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tesral
12-15-2008, 01:04 PM
Place you character application here.

boulet
12-18-2008, 08:33 AM
I'm interested by the game. I need a couple of days to shape up a character concept. I think it would be along the lines of a man who is a knight out of family tradition and respect for his parents. He accepted his obligation with dignity and solemnity, but his heart is with the Church and he struggled with a rebellious impulse commanding him to join a monastery. I'd like him to have been a pilgrim on the road to Santiago de Compostella. Probably it was a sanction for a youth sin or scandal. I picture a character who is certainly not the most impressive knight around but one who visited several countries and whose intellect is a bit out of place in his own entourage. He may be of the "holier than thou" kind.

tesral
12-18-2008, 09:52 AM
Go for it. I might have a a little older than the rest as well.

Windrider687
12-20-2008, 09:53 AM
I'm interested; I'm not sure I'll be able to craft up a character to your liking...I'm going to have to refresh myself a bit on my history as well...

...I was thinking of trying to make a knight from Ireland, beyond that I'm not sure which way I would take it, either the overt loyalist, jockeying for an eventual governership of land over his countrymen, or a quiet knight that was from a typically rebellious clan, but some submitted to the rule of the crown and were tossed a bone by getting a minor fief, and thus one of their number (my character) was granted this experimental 'Irish knighthood'; this character would not necessarily be loyal to the king, but he isn't loud about it, he has his own personal code that he lives by, which is much guided by his beliefs in Christianity. Either way, the character is seen as a 'bastard' knight, not deserving of the title.

It will need work, or a total revision I'm sure, but figured I'd throw it out there anyway.

tesral
12-21-2008, 10:47 AM
I'm interested; I'm not sure I'll be able to craft up a character to your liking...I'm going to have to refresh myself a bit on my history as well...

...I was thinking of trying to make a knight from Ireland, beyond that I'm not sure which way I would take it, either the overt loyalist, jockeying for an eventual governership of land over his countrymen, or a quiet knight that was from a typically rebellious clan, but some submitted to the rule of the crown and were tossed a bone by getting a minor fief, and thus one of their number (my character) was granted this experimental 'Irish knighthood'; this character would not necessarily be loyal to the king, but he isn't loud about it, he has his own personal code that he lives by, which is much guided by his beliefs in Christianity. Either way, the character is seen as a 'bastard' knight, not deserving of the title.

It will need work, or a total revision I'm sure, but figured I'd throw it out there anyway.


Shrewsbury is right on the Welsh border, and considering that Wales was subdued only recently by Edward 1, His son Edward II was supposedly the First "Prince of Wales" "A prince born in Wales and speaking no English." (The legend is questioned historically, the Nobility of the time spoke Norman French, and the title is older than that.)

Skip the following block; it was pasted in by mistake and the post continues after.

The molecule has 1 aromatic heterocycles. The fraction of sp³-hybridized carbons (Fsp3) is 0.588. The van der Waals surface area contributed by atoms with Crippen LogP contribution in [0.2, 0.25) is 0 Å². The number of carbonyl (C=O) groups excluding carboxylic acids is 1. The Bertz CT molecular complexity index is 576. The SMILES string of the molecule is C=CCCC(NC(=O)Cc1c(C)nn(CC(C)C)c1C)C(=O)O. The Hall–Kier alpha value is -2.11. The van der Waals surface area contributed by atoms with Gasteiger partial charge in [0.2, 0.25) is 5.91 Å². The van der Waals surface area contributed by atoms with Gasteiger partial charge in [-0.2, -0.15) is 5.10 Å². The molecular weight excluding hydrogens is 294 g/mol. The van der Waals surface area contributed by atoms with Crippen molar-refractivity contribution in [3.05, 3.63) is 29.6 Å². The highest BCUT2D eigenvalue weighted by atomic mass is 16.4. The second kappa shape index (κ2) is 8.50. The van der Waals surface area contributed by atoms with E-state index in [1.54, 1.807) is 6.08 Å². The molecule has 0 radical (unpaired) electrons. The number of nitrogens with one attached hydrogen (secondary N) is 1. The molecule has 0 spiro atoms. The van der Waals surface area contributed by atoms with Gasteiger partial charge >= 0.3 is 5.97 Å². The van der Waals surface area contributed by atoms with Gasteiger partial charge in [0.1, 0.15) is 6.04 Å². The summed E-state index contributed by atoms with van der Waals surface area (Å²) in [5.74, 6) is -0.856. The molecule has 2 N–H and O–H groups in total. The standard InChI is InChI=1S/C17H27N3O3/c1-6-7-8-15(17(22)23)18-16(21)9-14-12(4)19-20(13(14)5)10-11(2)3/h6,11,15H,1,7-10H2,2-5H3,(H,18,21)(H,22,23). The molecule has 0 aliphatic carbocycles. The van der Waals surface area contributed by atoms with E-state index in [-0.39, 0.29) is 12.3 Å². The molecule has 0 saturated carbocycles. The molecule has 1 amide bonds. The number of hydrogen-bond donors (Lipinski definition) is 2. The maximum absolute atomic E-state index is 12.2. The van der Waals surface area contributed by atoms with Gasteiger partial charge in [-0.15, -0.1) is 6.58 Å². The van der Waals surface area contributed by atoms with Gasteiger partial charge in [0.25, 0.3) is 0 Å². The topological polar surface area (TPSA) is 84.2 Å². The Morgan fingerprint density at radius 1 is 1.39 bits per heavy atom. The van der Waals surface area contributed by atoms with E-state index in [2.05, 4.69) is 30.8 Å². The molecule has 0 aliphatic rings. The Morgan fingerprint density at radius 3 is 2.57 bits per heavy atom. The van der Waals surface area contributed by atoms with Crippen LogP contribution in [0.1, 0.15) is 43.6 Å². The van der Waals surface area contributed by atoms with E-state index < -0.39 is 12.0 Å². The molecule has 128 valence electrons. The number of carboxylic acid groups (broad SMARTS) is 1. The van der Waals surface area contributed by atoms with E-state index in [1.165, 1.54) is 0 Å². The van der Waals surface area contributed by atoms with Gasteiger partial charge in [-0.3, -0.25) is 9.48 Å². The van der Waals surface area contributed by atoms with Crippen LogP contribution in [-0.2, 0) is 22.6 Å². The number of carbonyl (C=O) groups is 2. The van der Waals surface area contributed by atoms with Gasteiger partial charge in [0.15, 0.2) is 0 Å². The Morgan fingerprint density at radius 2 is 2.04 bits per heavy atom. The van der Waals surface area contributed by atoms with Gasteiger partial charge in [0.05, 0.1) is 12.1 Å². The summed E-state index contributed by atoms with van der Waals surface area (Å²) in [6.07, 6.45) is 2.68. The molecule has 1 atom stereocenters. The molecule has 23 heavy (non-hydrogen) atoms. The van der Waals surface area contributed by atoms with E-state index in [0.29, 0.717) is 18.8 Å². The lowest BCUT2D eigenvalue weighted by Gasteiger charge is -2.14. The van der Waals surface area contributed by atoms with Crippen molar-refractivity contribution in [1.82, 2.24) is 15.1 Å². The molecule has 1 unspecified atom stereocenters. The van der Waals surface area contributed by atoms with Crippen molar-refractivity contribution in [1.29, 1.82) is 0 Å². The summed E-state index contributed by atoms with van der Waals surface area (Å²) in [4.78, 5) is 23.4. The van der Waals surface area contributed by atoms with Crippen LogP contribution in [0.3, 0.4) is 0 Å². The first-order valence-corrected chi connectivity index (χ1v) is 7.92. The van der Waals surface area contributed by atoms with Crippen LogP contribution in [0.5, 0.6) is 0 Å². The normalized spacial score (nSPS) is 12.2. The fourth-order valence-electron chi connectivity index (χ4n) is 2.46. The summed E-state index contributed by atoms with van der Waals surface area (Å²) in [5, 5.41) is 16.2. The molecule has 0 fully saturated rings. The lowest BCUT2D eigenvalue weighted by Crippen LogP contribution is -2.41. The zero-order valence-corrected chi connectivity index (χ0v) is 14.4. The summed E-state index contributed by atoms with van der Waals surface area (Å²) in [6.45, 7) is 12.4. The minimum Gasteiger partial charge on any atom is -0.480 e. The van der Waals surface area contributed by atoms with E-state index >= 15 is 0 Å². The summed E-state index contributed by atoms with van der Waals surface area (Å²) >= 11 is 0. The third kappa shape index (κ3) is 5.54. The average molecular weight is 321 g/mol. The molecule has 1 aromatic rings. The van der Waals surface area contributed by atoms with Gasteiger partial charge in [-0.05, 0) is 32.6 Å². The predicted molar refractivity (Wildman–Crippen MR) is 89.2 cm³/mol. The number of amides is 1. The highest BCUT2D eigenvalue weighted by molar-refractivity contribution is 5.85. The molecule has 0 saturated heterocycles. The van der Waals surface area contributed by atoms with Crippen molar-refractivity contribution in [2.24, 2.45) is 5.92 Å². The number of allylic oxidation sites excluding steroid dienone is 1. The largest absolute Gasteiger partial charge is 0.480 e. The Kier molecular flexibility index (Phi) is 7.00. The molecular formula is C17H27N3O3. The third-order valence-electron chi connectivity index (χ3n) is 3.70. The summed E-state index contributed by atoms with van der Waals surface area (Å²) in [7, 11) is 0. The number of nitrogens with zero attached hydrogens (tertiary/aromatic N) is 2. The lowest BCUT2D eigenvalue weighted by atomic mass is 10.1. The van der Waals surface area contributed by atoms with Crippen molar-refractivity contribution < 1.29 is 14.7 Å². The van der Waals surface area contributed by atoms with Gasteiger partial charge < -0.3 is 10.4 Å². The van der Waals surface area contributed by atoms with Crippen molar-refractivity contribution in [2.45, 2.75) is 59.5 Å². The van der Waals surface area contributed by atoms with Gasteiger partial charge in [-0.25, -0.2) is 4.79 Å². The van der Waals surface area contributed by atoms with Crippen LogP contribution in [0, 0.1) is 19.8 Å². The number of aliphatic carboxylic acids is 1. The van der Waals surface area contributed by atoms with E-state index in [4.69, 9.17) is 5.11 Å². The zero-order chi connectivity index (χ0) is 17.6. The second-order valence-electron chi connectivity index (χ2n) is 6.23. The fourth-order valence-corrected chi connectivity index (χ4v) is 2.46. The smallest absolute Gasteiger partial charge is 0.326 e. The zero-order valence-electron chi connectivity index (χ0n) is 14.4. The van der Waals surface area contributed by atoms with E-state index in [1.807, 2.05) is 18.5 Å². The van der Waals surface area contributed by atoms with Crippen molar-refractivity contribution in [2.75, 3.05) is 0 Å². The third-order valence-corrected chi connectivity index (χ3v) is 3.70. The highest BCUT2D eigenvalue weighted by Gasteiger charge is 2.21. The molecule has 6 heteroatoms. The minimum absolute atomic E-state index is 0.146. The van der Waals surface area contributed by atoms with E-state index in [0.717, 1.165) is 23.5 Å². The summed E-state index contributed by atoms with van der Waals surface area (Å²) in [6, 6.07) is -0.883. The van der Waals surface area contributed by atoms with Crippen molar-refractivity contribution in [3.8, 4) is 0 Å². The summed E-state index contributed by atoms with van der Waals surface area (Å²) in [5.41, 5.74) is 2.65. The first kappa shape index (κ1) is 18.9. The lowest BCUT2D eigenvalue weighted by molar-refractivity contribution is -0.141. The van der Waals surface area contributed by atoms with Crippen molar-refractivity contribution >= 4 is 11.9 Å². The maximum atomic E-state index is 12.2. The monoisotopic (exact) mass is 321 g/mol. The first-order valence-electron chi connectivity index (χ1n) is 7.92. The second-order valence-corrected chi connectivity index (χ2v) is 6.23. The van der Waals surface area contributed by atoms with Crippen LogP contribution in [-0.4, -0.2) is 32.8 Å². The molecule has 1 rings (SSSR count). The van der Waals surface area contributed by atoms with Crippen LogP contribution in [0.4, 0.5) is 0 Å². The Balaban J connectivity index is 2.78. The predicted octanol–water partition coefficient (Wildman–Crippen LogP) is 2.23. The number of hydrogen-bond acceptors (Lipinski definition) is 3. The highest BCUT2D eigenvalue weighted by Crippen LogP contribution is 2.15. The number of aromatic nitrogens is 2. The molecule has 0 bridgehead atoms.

That taken into consideration might I suggest that Welsh be substituted for Irish. It would be more likely considering both the time and the location. He would have to be respected enough by The Earl to be Knighted, but Welshmen were considered somewhat barbaric by the English and certainly the Norman descended nobility. He would not be considered a "bastard" within the Earl's household, but given a good Welsh name and habits any other English knight would look upon him as strangely as if he came from Borneo.

Bearfoot_Adam
12-24-2008, 08:50 PM
Well here it is. I feel like it's about 4/5ths of an idea Let me know what you think and if there are any changes you would like to see.

Sir Colwyn in the service of the Earl of Shropshire



Charles, a spice merchant in the borough of Liverpool, was looking forward to nobility. Cinnamons, cloves, and nutmeg were his currency into the world of the landed gentry. If spices were his money then Rhea was his chief investment. A family of country nobles, Rhea’s father, like many of the elite, was name rich and cash poor. A deal was arranged, the family debts were paid, and a marriage took place. The result of that marriage was Colwyn Peter. Colwyn was always a large strong child resembling his maternal grandfather more than his sly frail father. He had a quick mind but was shy and slow to speak. Many felt he might be touched in the head but he was merely cautious with his words. As the first son Colwyn was taught in the ways of his fathers business. He learned to read and figure sums. Colwyn was fascinated by numbers. He loved to determine how much food would be required for a voyage to Lisbon in spring. It would have been his greatest joy to stay in his father’s house in Liverpool and run the family business. But this was not to be. To ensure his place in the gentry Charles sent his 14 year old son of to squire for a knight in the court of Earl of Shropshire, who governed over the lands of Colwyn’s family. It was under the tutelage of Sir Paul that Colwyn learned the manly arts of swordplay, wrestling, archery, and riding. The following two years were the worst of Colwyn’s life. Despite the fact that he would have rather been looking over shipping inventories, Sir Paul was the most despicable, drunken, retch Colwyn had ever met. A dirty man and a dirtier fighter Colwyn would often have to tie the man to his horse after a night of drink and debauchery. Sir Paul would often comment at great length on Colwyn’s oafishness making any attempt at courtship with a lady nigh impossible. In spite of all his faults Colwyn was able to learn much in his six years with Sir Paul. On his twentieth year Colwyn kept vigil in the church asking God for courage and prosperity as he served his liege. He had many gifts to take with him, the brain of his father, his strength from his mother, and the skill of Sir Paul.